• PROMISE OF EXCITEMENT

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    corolla20140121Toyota’s 11th generation Corolla arrives in the Philippines packed with youthful vibe
    IN its latest form, the Toyota Corolla has become youthful again.

    The nameplate that started in 1966, and which has spawned over 40 million examples since—toppling the venerated original VW Beetle off its all-time-bestselling-car perch—is now on its 11th generation, and by looks alone seems to have recaptured the verve it once packed. Nothing wrong with the recent-gen Corollas in terms of styling, performance or bulletproof reliability, but they grew up to be more mature rides. The latest model, which was launched last week in the Philippines still tagged as the Corolla Altis, puts style alongside the traits the car has a built its reputation on.

    Toyota Motor Phils. (TMP) President Michinobu Sugata said Toyota has given the world’s best-selling car an exciting change that promises to exceed customer expectations.

    PH lineup
    TMP unveiled the 2014 Corolla Altis in seven trim and drivetrain options with two engine and transmission alternatives. The lineup starts with the 1.6E, moves up to the 1.6G pair, then another two 1.6V choices, and finally the top-spec 2.0V variants. Their price tags range from a low P836,000 to P1.216 million.

    As can be gleaned from their alphanumeric designations, the new Corolla Altis is offered in 1.6-liter or 2.0-liter engines, both of which are holdovers from the previous model. But the 1.6-liter 1ZR-FE mill, which makes 120hp at 6,000rpm and 154Nm at 5,200rpm, can now be paired with a continuously variable transmission (CVT) that used to be offered exclusively with the 2.0-liter engine, discarding the previous model’s automatic gearbox. The 1.6-liter can still also come with a six-speed manual.

    The 2.0-liter 3ZR-FE, rated to make 143hp at 6,200rpm and 187Nm at 3,600rpm, remains bolted to the CVT. Both engines have four cylinders, dual VVT-i variable valve timing systems and DOHCs that manage 16 valves, which promise to fuse performance with good fuel consumption and cleaner emissions. Electric power assist steering systems aid in this.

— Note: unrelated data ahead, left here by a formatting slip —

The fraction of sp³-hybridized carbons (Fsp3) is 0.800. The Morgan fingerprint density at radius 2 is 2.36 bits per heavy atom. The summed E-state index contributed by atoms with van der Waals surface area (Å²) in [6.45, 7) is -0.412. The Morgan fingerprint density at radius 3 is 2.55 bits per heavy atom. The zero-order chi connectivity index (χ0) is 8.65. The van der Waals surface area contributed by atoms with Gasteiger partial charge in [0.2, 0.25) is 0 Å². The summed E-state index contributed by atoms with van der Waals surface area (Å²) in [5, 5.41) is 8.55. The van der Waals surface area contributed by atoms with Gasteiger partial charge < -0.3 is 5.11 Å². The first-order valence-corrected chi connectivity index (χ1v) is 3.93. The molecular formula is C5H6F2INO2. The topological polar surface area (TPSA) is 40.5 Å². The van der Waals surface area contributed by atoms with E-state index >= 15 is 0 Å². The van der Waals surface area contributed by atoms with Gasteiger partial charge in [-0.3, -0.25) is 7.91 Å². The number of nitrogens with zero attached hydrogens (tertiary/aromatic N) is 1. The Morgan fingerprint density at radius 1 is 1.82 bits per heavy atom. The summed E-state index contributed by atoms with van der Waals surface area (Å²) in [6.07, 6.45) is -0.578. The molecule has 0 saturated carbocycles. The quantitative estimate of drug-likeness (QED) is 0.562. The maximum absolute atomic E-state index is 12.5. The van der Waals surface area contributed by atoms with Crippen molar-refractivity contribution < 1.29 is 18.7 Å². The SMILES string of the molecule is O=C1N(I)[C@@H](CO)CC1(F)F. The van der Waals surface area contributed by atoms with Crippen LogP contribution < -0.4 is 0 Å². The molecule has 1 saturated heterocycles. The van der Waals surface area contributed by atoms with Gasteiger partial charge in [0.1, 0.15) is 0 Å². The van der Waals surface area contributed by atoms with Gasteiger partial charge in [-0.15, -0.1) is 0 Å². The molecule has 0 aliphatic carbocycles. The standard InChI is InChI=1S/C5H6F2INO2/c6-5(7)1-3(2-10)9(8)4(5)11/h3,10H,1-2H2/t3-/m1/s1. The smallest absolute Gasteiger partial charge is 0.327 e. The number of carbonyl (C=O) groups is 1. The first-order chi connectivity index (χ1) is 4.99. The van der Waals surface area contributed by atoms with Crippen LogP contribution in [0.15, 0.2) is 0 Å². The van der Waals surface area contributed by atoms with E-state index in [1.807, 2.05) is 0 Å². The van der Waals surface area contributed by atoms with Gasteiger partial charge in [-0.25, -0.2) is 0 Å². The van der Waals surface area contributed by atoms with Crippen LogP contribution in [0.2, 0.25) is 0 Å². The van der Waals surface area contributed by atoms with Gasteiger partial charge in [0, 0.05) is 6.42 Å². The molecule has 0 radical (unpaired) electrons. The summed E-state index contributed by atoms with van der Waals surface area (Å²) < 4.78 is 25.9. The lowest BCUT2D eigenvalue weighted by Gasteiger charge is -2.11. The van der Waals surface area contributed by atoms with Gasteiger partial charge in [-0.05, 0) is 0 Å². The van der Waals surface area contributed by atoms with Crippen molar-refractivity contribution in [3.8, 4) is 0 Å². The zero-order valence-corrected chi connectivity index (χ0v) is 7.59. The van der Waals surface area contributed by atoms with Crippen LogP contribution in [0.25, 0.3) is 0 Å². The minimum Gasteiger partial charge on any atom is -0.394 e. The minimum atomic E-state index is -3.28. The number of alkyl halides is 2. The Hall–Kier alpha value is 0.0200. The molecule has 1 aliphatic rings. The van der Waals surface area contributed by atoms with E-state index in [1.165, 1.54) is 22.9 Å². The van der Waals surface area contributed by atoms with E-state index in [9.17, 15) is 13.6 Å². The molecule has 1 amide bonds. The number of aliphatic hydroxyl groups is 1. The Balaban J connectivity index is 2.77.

TMP offers the Corolla Altis in several paintjobs—super white, silver metallic, gray metallic, black, red mica metallic and dark brown mica metallic. A white pearl color option is also available for P15,000 more.

    ‘Heart-pounding’
    TMP said the new Corolla Altis is bringing with it “heart-pounding excitement,” and it’s obvious that the car’s styling has a lot to do with this. The company said that just like Toyota’s other newly introduced vehicles, particularly the 86 and RAV4, the Corolla Altis also “expresses a signature Underpriority and Keen Look” with its “new shape” and “assertive lower grille.” TMP also called out the car’s LED jewelry on its headlamps—the only vehicle in its segment that have them, the carmaker noted.

    In the cabin, the new Corolla Altis’s higher variants distinguish themselves with the console trim finished in what Toyota calls “cyber carbon material.” They also have Optitron gauges with dark blue illumination, leather seats (with the driver’s power-adjustable), multi-information display, six-speaker multimedia player with aux and USB inputs, leather or fabric trim and smart entry, among other goodies. Because it sits on a new platform, the latest Corolla Altis boasts increased legroom—over 92 millimeters front and rear, according to TMP.

    Nearly 50-year-old nameplate
    In November 1966, Toyota opened a new plant in Aichi, Japan, that was dedicated solely to Corolla production. Two years later, the car’s production began in Australia and Malaysia. From 1965 to 1968, Toyota said it more than doubled its total annual production from 480,000 to 1.1 million vehicles.

    Toyota first exported the Corolla to North America in 1968, with global cumulative sales of the car reaching a million in only four years after its launch. In 1997, the Corolla became the world’s best-selling nameplate as deliveries exceeded 22.65 million units.

    More than a million units have been sold each year since 2002. In 2012, 3,180 Corollas were sold every day across more than 150 countries and regions. At present, the Corolla is built in 15 plants worldwide and accounts for one in five Toyota vehicles that are sold—heart-pounding stats indeed.

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